Identifying the albatrosses

Sometimes people ask me how I can tell the albatrosses apart.  The only way any non-albatross can do it is by reading the auxiliary band numbers on the birds’ legs.

Every year the albatross chicks on Kaua’i are banded, along with any unbanded adults that are around during banding.  Albatrosses have two leg bands. On one leg is a silver USGS band from the Bird Banding Laboratory.  That one is small and is difficult to read from a distance.   The other leg has a colored leg band that can be easily read with binoculars.  The colors on this “auxiliary band” show where a bird was banded.   All of the birds banded on Kaua’i have the same bands except those banded at the PMRF, and they have their own distinct ones so I can easily tell if a bird was banded there.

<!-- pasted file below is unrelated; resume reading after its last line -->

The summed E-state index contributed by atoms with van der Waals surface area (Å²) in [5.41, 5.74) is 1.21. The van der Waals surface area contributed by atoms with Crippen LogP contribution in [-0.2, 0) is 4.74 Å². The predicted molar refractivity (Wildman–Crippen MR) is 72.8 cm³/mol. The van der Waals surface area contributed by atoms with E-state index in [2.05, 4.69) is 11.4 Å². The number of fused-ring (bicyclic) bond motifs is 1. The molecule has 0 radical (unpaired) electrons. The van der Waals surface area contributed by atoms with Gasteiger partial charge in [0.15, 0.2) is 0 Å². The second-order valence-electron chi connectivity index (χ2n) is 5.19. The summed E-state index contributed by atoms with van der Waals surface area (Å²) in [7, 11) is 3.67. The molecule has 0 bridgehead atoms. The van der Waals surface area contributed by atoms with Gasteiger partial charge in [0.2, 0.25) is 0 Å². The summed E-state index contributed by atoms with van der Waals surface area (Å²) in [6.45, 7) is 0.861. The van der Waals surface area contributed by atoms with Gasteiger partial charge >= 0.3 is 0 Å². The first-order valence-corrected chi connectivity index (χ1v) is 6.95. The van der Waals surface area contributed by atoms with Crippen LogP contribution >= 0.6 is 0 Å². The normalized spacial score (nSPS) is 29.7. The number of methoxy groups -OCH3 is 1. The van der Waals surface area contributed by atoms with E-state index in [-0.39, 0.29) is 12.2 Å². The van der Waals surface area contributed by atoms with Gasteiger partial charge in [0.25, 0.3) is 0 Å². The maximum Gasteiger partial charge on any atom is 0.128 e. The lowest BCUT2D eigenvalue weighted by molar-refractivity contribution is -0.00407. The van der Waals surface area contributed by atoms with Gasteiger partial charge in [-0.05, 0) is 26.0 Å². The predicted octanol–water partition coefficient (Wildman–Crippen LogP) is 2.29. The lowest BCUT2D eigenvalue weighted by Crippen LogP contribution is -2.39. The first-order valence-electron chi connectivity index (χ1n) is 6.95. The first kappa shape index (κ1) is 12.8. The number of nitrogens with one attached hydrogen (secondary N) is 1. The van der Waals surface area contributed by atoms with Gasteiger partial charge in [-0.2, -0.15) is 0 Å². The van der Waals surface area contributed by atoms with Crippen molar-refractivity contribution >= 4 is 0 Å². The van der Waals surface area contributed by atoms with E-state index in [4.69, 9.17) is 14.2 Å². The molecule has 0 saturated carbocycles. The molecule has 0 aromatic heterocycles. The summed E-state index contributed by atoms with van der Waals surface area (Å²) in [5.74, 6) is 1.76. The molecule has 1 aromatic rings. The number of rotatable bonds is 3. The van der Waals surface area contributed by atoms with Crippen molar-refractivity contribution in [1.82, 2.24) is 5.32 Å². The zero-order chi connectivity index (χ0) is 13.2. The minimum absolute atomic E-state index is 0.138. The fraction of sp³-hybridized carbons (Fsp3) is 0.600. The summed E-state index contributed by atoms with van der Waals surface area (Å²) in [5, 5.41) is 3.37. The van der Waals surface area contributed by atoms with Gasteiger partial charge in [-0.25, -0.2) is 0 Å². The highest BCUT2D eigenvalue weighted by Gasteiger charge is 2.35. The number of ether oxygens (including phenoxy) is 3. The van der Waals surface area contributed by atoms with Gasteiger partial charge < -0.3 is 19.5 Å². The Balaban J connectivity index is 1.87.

I have also seen birds who were banded on Oahu, Lehua, and French Frigate Shoals.

When people have a nest on their lawn, I encourage them to name the chick and I keep a record of all of the names.  It is always exciting to see a bird I knew as a chick return to Kaua’i.

Last season the birds coming back to Princeville for the first time included one 8-year old, one 6-year old, two 5-year olds and five 4-year olds.  I did not see any 3-year olds.  As a rule, once the chicks leave the place where they grew up, they will not touch land again until they return to the area they fledged from.  Eight years seems like a very long time to be out at sea.

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